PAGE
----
These days, he’s teaching the students who may one day become transformers, and he often finds himself explaining the concept of DX.

“Digital transformation is fundamentally changing the way a business operates, and that fundamental change is enabled because of technology,” he said. “The word ‘transformation’ in that term is important.”

Brattin said it is helpful to understand what DX is not. It is not mere digitization, simply converting analog or paper-based documents into a digital product of some kind.

It also is not the same as digitalization, using digital information in business processes, whether for marketing or to smooth customer interactions, as with a mechanic who can pull up a record of a customer’s past visits on a computer screen.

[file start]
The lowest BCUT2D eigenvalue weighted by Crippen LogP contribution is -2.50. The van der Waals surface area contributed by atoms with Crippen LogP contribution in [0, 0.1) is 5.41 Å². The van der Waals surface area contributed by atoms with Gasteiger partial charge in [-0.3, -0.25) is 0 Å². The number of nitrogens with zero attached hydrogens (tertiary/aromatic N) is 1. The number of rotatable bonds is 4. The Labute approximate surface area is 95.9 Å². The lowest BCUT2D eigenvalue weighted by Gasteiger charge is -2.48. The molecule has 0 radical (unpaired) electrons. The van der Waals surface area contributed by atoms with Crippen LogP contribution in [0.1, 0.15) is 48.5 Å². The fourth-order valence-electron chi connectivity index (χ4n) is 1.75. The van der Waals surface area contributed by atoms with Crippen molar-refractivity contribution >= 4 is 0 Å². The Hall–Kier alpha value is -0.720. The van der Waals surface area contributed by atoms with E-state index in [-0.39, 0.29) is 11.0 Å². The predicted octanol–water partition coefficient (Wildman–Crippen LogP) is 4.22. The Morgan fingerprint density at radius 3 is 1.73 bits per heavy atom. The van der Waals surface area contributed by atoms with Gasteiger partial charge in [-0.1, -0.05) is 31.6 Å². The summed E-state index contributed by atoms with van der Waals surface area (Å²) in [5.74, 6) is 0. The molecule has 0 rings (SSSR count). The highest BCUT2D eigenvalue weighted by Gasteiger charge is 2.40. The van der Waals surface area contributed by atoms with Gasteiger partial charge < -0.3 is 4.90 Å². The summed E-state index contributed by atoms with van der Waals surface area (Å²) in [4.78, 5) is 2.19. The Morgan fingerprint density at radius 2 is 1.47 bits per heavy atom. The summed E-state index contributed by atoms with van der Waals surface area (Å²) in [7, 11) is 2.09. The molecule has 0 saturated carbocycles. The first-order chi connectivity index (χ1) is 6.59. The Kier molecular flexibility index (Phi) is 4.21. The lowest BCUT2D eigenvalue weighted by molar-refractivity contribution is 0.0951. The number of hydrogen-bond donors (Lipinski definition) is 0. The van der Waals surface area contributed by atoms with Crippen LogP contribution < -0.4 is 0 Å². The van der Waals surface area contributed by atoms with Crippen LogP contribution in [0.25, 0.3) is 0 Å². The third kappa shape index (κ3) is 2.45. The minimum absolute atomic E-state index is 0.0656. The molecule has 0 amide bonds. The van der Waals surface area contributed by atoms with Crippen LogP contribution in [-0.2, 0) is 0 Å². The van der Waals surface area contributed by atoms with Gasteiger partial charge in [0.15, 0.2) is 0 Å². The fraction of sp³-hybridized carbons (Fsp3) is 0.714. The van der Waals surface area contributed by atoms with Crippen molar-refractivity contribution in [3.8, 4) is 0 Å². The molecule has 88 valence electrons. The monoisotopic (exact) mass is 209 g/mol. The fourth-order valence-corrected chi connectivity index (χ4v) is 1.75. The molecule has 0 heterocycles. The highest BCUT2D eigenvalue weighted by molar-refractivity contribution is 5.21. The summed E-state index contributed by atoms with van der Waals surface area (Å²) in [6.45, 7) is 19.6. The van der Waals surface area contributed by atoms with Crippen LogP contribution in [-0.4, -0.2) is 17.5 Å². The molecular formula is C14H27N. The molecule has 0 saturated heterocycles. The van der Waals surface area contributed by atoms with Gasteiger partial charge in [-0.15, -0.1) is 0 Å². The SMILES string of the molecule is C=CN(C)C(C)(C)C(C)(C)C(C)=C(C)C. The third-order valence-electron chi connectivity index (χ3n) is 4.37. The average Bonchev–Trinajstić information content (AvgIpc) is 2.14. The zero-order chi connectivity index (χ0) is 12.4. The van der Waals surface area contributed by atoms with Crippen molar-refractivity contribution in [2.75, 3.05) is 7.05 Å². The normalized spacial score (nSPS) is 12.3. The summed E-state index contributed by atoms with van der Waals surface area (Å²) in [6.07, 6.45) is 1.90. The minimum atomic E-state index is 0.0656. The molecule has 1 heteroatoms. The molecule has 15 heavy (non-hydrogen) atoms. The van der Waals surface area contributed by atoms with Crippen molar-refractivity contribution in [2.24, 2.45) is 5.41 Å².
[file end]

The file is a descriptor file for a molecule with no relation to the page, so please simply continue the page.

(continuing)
“Digital transformation can have many purposes, and certainly the customer experience is one of those,” Brattin said. “You can see it in operations, business operations, logistics; you can see it in other places like infrastructure. It involves all parts of the business.”

Shawn Latimer, virtual chief information officer for PCnet LLC, said DX seems new as it gains momentum, but the term was coined in late 2011.

“The definition is rather broad,” Latimer said.

He said people are missing the point if they think merely implementing technological solutions is the same as digital transformation.

“Digital transformation involves the use of technology to radically improve performance or the reach of business,” he said.